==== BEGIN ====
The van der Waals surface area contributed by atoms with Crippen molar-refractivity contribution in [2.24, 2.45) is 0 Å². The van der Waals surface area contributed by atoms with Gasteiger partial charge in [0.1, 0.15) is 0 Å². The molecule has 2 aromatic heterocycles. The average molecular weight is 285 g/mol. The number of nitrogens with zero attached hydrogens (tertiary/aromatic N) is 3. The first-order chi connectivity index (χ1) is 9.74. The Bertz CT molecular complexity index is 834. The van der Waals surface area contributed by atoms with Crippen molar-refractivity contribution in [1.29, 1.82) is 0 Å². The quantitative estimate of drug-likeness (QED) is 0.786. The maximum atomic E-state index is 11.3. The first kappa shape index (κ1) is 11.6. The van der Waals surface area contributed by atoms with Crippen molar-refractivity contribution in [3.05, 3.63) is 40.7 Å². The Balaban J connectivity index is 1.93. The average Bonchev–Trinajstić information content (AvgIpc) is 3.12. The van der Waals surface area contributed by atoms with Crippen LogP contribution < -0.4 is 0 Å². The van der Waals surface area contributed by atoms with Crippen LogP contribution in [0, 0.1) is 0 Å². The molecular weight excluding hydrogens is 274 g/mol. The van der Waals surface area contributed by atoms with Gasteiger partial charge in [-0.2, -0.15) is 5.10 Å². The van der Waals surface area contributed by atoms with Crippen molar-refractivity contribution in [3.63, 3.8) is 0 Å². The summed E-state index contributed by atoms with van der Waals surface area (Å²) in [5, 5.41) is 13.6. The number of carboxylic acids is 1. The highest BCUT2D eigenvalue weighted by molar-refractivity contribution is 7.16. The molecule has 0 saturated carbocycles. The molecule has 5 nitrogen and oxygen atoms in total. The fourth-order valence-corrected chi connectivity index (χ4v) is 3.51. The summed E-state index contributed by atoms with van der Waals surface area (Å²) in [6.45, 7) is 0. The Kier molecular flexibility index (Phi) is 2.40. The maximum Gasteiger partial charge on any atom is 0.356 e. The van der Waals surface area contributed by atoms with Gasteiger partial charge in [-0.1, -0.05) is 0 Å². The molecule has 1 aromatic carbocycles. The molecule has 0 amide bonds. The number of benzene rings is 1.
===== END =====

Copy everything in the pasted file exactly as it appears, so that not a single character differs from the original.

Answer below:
The van der Waals surface area contributed by atoms with Crippen molar-refractivity contribution in [2.24, 2.45) is 0 Å². The van der Waals surface area contributed by atoms with Gasteiger partial charge in [0.1, 0.15) is 0 Å². The molecule has 2 aromatic heterocycles. The average molecular weight is 285 g/mol. The number of nitrogens with zero attached hydrogens (tertiary/aromatic N) is 3. The first-order chi connectivity index (χ1) is 9.74. The Bertz CT molecular complexity index is 834. The van der Waals surface area contributed by atoms with Crippen molar-refractivity contribution in [1.29, 1.82) is 0 Å². The quantitative estimate of drug-likeness (QED) is 0.786. The maximum atomic E-state index is 11.3. The first kappa shape index (κ1) is 11.6. The van der Waals surface area contributed by atoms with Crippen molar-refractivity contribution in [3.05, 3.63) is 40.7 Å². The Balaban J connectivity index is 1.93. The average Bonchev–Trinajstić information content (AvgIpc) is 3.12. The van der Waals surface area contributed by atoms with Crippen LogP contribution < -0.4 is 0 Å². The van der Waals surface area contributed by atoms with Crippen LogP contribution in [0, 0.1) is 0 Å². The molecular weight excluding hydrogens is 274 g/mol. The van der Waals surface area contributed by atoms with Gasteiger partial charge in [-0.2, -0.15) is 5.10 Å². The van der Waals surface area contributed by atoms with Crippen molar-refractivity contribution in [3.63, 3.8) is 0 Å². The summed E-state index contributed by atoms with van der Waals surface area (Å²) in [5, 5.41) is 13.6. The number of carboxylic acids is 1. The highest BCUT2D eigenvalue weighted by molar-refractivity contribution is 7.16. The molecule has 0 saturated carbocycles. The molecule has 5 nitrogen and oxygen atoms in total. The fourth-order valence-corrected chi connectivity index (χ4v) is 3.51. The summed E-state index contributed by atoms with van der Waals surface area (Å²) in [6.45, 7) is 0. The Kier molecular flexibility index (Phi) is 2.40. The maximum Gasteiger partial charge on any atom is 0.356 e. The van der Waals surface area contributed by atoms with Gasteiger partial charge in [-0.1, -0.05) is 0 Å². The molecule has 1 aromatic carbocycles. The molecule has 0 amide bonds. The number of benzene rings is 1.